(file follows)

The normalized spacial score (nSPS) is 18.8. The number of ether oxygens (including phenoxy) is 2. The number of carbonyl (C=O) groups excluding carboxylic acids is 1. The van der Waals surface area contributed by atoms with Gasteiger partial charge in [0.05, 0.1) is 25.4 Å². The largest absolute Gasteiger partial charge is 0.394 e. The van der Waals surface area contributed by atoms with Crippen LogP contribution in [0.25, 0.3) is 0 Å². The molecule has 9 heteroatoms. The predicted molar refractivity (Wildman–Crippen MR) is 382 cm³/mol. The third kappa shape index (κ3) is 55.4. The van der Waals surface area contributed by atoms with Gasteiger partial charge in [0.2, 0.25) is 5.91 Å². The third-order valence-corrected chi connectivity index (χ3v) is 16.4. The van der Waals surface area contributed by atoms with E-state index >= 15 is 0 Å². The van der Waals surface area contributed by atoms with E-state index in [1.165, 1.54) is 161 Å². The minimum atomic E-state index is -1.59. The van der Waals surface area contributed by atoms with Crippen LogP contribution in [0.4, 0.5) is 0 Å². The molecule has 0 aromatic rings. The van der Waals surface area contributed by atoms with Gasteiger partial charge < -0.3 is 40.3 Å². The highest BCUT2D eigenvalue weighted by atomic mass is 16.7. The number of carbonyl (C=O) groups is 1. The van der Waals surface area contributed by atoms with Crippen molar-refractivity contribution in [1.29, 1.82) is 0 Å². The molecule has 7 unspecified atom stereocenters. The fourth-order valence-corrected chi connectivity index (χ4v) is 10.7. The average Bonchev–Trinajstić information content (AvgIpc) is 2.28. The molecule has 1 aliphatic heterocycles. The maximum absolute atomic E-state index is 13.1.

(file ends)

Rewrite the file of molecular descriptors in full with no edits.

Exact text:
The normalized spacial score (nSPS) is 18.8. The number of ether oxygens (including phenoxy) is 2. The number of carbonyl (C=O) groups excluding carboxylic acids is 1. The van der Waals surface area contributed by atoms with Gasteiger partial charge in [0.05, 0.1) is 25.4 Å². The largest absolute Gasteiger partial charge is 0.394 e. The van der Waals surface area contributed by atoms with Crippen LogP contribution in [0.25, 0.3) is 0 Å². The molecule has 9 heteroatoms. The predicted molar refractivity (Wildman–Crippen MR) is 382 cm³/mol. The third kappa shape index (κ3) is 55.4. The van der Waals surface area contributed by atoms with Gasteiger partial charge in [0.2, 0.25) is 5.91 Å². The third-order valence-corrected chi connectivity index (χ3v) is 16.4. The van der Waals surface area contributed by atoms with E-state index >= 15 is 0 Å². The van der Waals surface area contributed by atoms with E-state index in [1.165, 1.54) is 161 Å². The minimum atomic E-state index is -1.59. The van der Waals surface area contributed by atoms with Crippen LogP contribution in [0.4, 0.5) is 0 Å². The molecule has 0 aromatic rings. The van der Waals surface area contributed by atoms with Gasteiger partial charge < -0.3 is 40.3 Å². The highest BCUT2D eigenvalue weighted by atomic mass is 16.7. The number of carbonyl (C=O) groups is 1. The van der Waals surface area contributed by atoms with Crippen molar-refractivity contribution in [1.29, 1.82) is 0 Å². The molecule has 7 unspecified atom stereocenters. The fourth-order valence-corrected chi connectivity index (χ4v) is 10.7. The average Bonchev–Trinajstić information content (AvgIpc) is 2.28. The molecule has 1 aliphatic heterocycles. The maximum absolute atomic E-state index is 13.1.